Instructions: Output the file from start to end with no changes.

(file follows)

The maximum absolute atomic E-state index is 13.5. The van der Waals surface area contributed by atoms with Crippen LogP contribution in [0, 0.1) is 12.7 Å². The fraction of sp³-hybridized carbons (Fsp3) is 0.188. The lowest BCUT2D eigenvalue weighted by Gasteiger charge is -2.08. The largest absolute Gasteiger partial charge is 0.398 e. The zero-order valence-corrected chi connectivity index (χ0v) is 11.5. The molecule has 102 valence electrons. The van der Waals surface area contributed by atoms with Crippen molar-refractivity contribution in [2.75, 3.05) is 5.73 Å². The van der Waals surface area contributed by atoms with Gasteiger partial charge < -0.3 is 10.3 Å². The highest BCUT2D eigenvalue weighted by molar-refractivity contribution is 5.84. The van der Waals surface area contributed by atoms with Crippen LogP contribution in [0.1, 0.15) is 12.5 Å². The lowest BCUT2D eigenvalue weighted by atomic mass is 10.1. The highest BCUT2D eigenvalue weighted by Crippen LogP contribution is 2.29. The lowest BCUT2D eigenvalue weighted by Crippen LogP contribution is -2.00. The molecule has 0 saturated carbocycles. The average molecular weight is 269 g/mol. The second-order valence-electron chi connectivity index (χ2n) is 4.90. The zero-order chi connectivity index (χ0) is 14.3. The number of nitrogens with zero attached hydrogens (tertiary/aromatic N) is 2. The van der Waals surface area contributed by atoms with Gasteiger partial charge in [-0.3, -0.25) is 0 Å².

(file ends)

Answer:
The maximum absolute atomic E-state index is 13.5. The van der Waals surface area contributed by atoms with Crippen LogP contribution in [0, 0.1) is 12.7 Å². The fraction of sp³-hybridized carbons (Fsp3) is 0.188. The lowest BCUT2D eigenvalue weighted by Gasteiger charge is -2.08. The largest absolute Gasteiger partial charge is 0.398 e. The zero-order valence-corrected chi connectivity index (χ0v) is 11.5. The molecule has 102 valence electrons. The van der Waals surface area contributed by atoms with Crippen molar-refractivity contribution in [2.75, 3.05) is 5.73 Å². The van der Waals surface area contributed by atoms with Gasteiger partial charge < -0.3 is 10.3 Å². The highest BCUT2D eigenvalue weighted by molar-refractivity contribution is 5.84. The van der Waals surface area contributed by atoms with Crippen LogP contribution in [0.1, 0.15) is 12.5 Å². The lowest BCUT2D eigenvalue weighted by atomic mass is 10.1. The highest BCUT2D eigenvalue weighted by Crippen LogP contribution is 2.29. The lowest BCUT2D eigenvalue weighted by Crippen LogP contribution is -2.00. The molecule has 0 saturated carbocycles. The average molecular weight is 269 g/mol. The second-order valence-electron chi connectivity index (χ2n) is 4.90. The zero-order chi connectivity index (χ0) is 14.3. The number of nitrogens with zero attached hydrogens (tertiary/aromatic N) is 2. The van der Waals surface area contributed by atoms with Gasteiger partial charge in [-0.3, -0.25) is 0 Å².